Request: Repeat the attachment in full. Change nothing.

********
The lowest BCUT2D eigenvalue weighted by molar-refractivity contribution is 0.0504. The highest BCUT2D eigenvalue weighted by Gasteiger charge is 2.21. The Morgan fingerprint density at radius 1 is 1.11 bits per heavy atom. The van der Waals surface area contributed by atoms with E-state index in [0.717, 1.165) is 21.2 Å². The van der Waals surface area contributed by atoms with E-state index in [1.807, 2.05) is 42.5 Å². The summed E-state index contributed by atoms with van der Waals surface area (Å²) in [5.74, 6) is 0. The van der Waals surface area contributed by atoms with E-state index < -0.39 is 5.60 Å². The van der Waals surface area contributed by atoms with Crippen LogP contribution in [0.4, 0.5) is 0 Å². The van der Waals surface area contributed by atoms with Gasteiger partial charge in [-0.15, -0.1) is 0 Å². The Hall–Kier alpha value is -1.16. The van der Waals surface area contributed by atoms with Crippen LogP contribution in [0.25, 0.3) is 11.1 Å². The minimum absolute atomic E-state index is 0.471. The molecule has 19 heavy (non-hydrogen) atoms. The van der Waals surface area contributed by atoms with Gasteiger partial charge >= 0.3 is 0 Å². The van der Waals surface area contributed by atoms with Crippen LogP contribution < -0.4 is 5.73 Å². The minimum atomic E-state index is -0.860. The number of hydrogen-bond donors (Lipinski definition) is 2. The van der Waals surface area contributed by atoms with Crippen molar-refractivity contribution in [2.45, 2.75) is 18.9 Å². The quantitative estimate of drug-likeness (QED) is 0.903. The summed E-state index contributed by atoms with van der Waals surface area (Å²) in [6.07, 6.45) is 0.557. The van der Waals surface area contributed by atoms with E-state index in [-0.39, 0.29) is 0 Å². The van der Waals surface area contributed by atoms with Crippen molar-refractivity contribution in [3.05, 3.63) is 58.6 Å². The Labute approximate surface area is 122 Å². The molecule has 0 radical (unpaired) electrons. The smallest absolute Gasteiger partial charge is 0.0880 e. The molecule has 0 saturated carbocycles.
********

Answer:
The lowest BCUT2D eigenvalue weighted by molar-refractivity contribution is 0.0504. The highest BCUT2D eigenvalue weighted by Gasteiger charge is 2.21. The Morgan fingerprint density at radius 1 is 1.11 bits per heavy atom. The van der Waals surface area contributed by atoms with E-state index in [0.717, 1.165) is 21.2 Å². The van der Waals surface area contributed by atoms with E-state index in [1.807, 2.05) is 42.5 Å². The summed E-state index contributed by atoms with van der Waals surface area (Å²) in [5.74, 6) is 0. The van der Waals surface area contributed by atoms with E-state index < -0.39 is 5.60 Å². The van der Waals surface area contributed by atoms with Crippen LogP contribution in [0.4, 0.5) is 0 Å². The van der Waals surface area contributed by atoms with Gasteiger partial charge in [-0.15, -0.1) is 0 Å². The Hall–Kier alpha value is -1.16. The van der Waals surface area contributed by atoms with Crippen LogP contribution in [0.25, 0.3) is 11.1 Å². The minimum absolute atomic E-state index is 0.471. The molecule has 19 heavy (non-hydrogen) atoms. The van der Waals surface area contributed by atoms with Gasteiger partial charge >= 0.3 is 0 Å². The van der Waals surface area contributed by atoms with Crippen LogP contribution < -0.4 is 5.73 Å². The minimum atomic E-state index is -0.860. The number of hydrogen-bond donors (Lipinski definition) is 2. The van der Waals surface area contributed by atoms with Crippen molar-refractivity contribution in [2.45, 2.75) is 18.9 Å². The quantitative estimate of drug-likeness (QED) is 0.903. The summed E-state index contributed by atoms with van der Waals surface area (Å²) in [6.07, 6.45) is 0.557. The van der Waals surface area contributed by atoms with E-state index in [-0.39, 0.29) is 0 Å². The van der Waals surface area contributed by atoms with Crippen molar-refractivity contribution in [3.05, 3.63) is 58.6 Å². The Labute approximate surface area is 122 Å². The molecule has 0 radical (unpaired) electrons. The smallest absolute Gasteiger partial charge is 0.0880 e. The molecule has 0 saturated carbocycles.